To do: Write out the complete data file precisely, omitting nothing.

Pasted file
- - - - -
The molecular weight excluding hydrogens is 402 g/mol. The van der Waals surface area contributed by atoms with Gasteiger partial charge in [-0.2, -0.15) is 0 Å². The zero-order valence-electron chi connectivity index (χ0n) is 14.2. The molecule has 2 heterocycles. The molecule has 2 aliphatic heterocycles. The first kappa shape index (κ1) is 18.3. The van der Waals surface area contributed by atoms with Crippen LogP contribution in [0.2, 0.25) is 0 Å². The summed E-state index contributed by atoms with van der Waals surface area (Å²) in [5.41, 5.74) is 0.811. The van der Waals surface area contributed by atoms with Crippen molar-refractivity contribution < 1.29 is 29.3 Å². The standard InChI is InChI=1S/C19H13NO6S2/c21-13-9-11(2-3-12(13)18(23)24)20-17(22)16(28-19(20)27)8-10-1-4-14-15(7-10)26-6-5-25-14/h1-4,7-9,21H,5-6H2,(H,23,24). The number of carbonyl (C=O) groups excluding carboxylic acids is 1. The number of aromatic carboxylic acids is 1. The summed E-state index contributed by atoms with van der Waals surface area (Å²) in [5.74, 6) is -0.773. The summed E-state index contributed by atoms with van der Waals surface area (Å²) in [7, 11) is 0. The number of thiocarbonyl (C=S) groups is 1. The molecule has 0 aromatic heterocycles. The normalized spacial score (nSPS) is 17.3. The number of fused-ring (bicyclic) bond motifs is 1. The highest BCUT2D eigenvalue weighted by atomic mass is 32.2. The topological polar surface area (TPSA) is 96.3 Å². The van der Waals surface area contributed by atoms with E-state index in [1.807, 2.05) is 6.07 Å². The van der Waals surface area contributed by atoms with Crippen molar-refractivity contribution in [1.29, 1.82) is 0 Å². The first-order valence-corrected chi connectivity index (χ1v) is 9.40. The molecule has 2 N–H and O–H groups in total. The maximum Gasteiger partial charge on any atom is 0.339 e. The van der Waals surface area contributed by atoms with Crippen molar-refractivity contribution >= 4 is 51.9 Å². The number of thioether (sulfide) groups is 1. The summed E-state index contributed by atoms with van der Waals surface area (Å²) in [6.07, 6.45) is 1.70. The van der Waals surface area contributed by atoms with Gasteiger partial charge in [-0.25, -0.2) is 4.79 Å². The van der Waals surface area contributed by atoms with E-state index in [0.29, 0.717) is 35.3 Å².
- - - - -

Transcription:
The molecular weight excluding hydrogens is 402 g/mol. The van der Waals surface area contributed by atoms with Gasteiger partial charge in [-0.2, -0.15) is 0 Å². The zero-order valence-electron chi connectivity index (χ0n) is 14.2. The molecule has 2 heterocycles. The molecule has 2 aliphatic heterocycles. The first kappa shape index (κ1) is 18.3. The van der Waals surface area contributed by atoms with Crippen LogP contribution in [0.2, 0.25) is 0 Å². The summed E-state index contributed by atoms with van der Waals surface area (Å²) in [5.41, 5.74) is 0.811. The van der Waals surface area contributed by atoms with Crippen molar-refractivity contribution < 1.29 is 29.3 Å². The standard InChI is InChI=1S/C19H13NO6S2/c21-13-9-11(2-3-12(13)18(23)24)20-17(22)16(28-19(20)27)8-10-1-4-14-15(7-10)26-6-5-25-14/h1-4,7-9,21H,5-6H2,(H,23,24). The number of carbonyl (C=O) groups excluding carboxylic acids is 1. The number of aromatic carboxylic acids is 1. The summed E-state index contributed by atoms with van der Waals surface area (Å²) in [5.74, 6) is -0.773. The summed E-state index contributed by atoms with van der Waals surface area (Å²) in [7, 11) is 0. The number of thiocarbonyl (C=S) groups is 1. The molecule has 0 aromatic heterocycles. The normalized spacial score (nSPS) is 17.3. The number of fused-ring (bicyclic) bond motifs is 1. The highest BCUT2D eigenvalue weighted by atomic mass is 32.2. The topological polar surface area (TPSA) is 96.3 Å². The van der Waals surface area contributed by atoms with E-state index in [1.807, 2.05) is 6.07 Å². The van der Waals surface area contributed by atoms with Crippen molar-refractivity contribution in [1.29, 1.82) is 0 Å². The first-order valence-corrected chi connectivity index (χ1v) is 9.40. The molecule has 2 N–H and O–H groups in total. The maximum Gasteiger partial charge on any atom is 0.339 e. The van der Waals surface area contributed by atoms with Crippen molar-refractivity contribution >= 4 is 51.9 Å². The number of thioether (sulfide) groups is 1. The summed E-state index contributed by atoms with van der Waals surface area (Å²) in [6.07, 6.45) is 1.70. The van der Waals surface area contributed by atoms with Gasteiger partial charge in [-0.25, -0.2) is 4.79 Å². The van der Waals surface area contributed by atoms with E-state index in [0.29, 0.717) is 35.3 Å².